In 1928, in partnership with slide guitarist Hudson “Tampa Red” Whitaker, he wrote and recorded a song that hit the top of the blues charts and sold more than seven million copies, according to one report. Dorsey is credited with writing more than 450 rhythm and blues and jazz songs, and with establishing the Dorsey House of Music in 1932, the first independent company to publish black gospel music.

Nevertheless, his life was proof that the world does not satisfy a Christian. After he suffered a nervous breakdown, it took two years for him to recuperate. During that time, the Lord was speaking to him. In 1930, he lost his wife and newborn son. He later said, “I was doing all right by myself, but the voice of God whispered, ‘You need to change a little.’” He eventually found that he could not be a part of the R&B and jazz world and do his work for the Lord properly.

He put together a choir at his church, Pilgrim Baptist Church, with Roberta Martin playing the piano. In 1933, he organized the National Convention of Gospel Choirs and Choruses, along with Sallie Martin, his good friend Theodore Frye, and several others. By 1977,  he was still actively leading one of the choirs at the church. He was seventy-eight years old at the time.

His songs have been recorded by such diverse artists as Mahalia Jackson, Tennessee Ernie Ford, and Roy Rogers and Dale Evans. President Lyndon B. Johnson requested that “Take My Hand, Precious Lord” be sung at his funeral. It was also used at a rally led by Martin Luther King Jr. the night before his assassination.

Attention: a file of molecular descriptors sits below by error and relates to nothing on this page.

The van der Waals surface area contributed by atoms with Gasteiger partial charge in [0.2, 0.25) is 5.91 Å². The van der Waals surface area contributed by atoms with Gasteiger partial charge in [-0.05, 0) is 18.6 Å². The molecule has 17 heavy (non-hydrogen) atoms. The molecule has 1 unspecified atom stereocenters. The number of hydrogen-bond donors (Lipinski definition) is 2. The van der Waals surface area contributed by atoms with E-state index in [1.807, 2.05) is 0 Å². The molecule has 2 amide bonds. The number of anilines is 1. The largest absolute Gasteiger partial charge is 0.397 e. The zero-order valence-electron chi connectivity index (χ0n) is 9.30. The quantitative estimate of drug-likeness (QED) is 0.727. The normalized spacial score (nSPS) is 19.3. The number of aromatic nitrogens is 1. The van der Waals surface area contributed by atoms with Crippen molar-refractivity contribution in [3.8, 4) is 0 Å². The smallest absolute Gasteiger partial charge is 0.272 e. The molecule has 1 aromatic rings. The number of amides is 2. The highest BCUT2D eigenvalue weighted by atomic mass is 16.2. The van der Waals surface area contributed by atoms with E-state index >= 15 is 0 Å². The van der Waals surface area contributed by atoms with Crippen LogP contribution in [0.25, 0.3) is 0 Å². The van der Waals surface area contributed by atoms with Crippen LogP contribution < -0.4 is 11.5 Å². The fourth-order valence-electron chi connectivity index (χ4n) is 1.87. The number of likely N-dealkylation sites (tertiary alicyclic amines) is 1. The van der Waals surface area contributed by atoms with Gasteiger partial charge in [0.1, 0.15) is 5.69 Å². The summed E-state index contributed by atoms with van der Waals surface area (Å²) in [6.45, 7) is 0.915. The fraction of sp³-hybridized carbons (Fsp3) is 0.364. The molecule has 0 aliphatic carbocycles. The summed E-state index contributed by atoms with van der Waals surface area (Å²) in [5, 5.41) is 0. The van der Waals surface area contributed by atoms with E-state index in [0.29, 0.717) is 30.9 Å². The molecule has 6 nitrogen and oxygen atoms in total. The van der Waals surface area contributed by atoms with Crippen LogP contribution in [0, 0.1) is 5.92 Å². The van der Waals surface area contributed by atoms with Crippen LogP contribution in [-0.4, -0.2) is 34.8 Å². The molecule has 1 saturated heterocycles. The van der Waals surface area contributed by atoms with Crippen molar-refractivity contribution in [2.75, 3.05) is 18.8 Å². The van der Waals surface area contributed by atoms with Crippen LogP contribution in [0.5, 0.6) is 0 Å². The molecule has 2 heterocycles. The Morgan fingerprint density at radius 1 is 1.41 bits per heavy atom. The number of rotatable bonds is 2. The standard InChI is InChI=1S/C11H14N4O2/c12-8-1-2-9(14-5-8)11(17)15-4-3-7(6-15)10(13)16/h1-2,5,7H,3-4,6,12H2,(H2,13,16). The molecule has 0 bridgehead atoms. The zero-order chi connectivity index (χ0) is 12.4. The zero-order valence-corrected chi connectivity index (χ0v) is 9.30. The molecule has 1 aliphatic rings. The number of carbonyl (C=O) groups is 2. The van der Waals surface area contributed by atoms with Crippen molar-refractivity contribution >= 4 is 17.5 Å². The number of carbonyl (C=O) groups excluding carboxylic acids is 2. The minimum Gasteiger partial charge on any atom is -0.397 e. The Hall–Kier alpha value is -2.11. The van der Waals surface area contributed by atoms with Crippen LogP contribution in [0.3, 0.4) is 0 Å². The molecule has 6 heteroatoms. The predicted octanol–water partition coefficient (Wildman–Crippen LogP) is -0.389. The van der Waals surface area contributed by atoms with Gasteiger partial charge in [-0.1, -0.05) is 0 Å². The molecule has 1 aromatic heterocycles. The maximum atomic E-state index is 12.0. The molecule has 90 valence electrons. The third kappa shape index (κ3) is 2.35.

In September 1981, Dorsey’s native state honored him with election to the Georgia Music Hall of Fame. In 1982, he was the first African-American elected to the Gospel Music Association’s Living Hall of Fame. In that same year, the Thomas A. Dorsey Archives were opened at Fisk University, where his collection joined those of W. C. Handy, George Gershwin, and the famed Jubilee Singers. In summing up his life as a Christian, Dorsey said that all of his work has been “from God, for God, and for His people.” In 1983, George T. Nierenberg produced a documentary of the history of gospel music, Say Amen, Somebody, in which Thomas Dorsey made a personal appearance. Dorsey was also elected to the Nashville Songwriters International Hall of Fame.

In 1937, he wrote a song for Mahalia Jackson, “Peace in the Valley,” which has become extremely popular. In the song, Dorsey speaks of being “tired and so weary,” a plight of many of God’s people who “must go along.” But there is coming a time when the “morning is bright and the Lamb is the Light.” In that time and place, the “night is as fair as the day” and there is no more sadness, sorrow, or trouble—only peace.

After the passing of Dorsey’s wife, Nettie,  Dorsey later married again to Kathryn Dorsey. Thomas Dorsey wrote nearly one thousand gospel songs in his lifetime.


There is no word more precious than peace, nor a more joyous state of being for a Christian, than to know God’s peace. We long for it, and when it comes to us it is directly from our heavenly Father.


Taken from Stories Behind 50 Southern Gospel Favorites © 2005 by Lindsay Terry. Published by Kregel Publications, Grand Rapids, MI.

I was lost for which version of this song to share and so I have shared two versions that i have loved for years. One by B J Thomas and another by Roretta Lynn.